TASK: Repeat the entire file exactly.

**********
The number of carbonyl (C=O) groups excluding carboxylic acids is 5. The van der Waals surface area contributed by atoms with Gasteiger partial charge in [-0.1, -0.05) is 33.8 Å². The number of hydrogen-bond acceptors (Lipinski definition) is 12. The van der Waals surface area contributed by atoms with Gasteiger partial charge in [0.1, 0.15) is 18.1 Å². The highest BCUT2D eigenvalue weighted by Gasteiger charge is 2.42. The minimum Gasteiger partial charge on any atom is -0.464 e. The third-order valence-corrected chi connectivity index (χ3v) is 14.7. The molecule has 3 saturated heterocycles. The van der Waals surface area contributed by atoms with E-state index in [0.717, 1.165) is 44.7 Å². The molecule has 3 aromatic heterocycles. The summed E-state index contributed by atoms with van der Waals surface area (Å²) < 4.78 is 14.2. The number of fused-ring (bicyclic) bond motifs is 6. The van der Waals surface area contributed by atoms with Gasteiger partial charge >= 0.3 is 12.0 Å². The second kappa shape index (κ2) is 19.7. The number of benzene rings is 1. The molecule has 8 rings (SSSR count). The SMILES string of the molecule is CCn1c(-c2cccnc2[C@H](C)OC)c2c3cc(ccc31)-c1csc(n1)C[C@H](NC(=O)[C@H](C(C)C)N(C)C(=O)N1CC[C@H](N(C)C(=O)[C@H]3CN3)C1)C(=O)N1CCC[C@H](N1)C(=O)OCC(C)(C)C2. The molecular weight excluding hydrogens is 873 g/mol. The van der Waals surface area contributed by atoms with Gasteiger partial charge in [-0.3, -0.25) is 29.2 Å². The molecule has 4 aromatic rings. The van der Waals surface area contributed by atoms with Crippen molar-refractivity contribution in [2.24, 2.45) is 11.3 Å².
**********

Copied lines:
The number of carbonyl (C=O) groups excluding carboxylic acids is 5. The van der Waals surface area contributed by atoms with Gasteiger partial charge in [-0.1, -0.05) is 33.8 Å². The number of hydrogen-bond acceptors (Lipinski definition) is 12. The van der Waals surface area contributed by atoms with Gasteiger partial charge in [0.1, 0.15) is 18.1 Å². The highest BCUT2D eigenvalue weighted by Gasteiger charge is 2.42. The minimum Gasteiger partial charge on any atom is -0.464 e. The third-order valence-corrected chi connectivity index (χ3v) is 14.7. The molecule has 3 saturated heterocycles. The van der Waals surface area contributed by atoms with E-state index in [0.717, 1.165) is 44.7 Å². The molecule has 3 aromatic heterocycles. The summed E-state index contributed by atoms with van der Waals surface area (Å²) < 4.78 is 14.2. The number of fused-ring (bicyclic) bond motifs is 6. The van der Waals surface area contributed by atoms with Gasteiger partial charge >= 0.3 is 12.0 Å². The second kappa shape index (κ2) is 19.7. The number of benzene rings is 1. The molecule has 8 rings (SSSR count). The SMILES string of the molecule is CCn1c(-c2cccnc2[C@H](C)OC)c2c3cc(ccc31)-c1csc(n1)C[C@H](NC(=O)[C@H](C(C)C)N(C)C(=O)N1CC[C@H](N(C)C(=O)[C@H]3CN3)C1)C(=O)N1CCC[C@H](N1)C(=O)OCC(C)(C)C2. The molecular weight excluding hydrogens is 873 g/mol. The van der Waals surface area contributed by atoms with Gasteiger partial charge in [-0.3, -0.25) is 29.2 Å². The molecule has 4 aromatic rings. The van der Waals surface area contributed by atoms with Crippen molar-refractivity contribution in [2.24, 2.45) is 11.3 Å².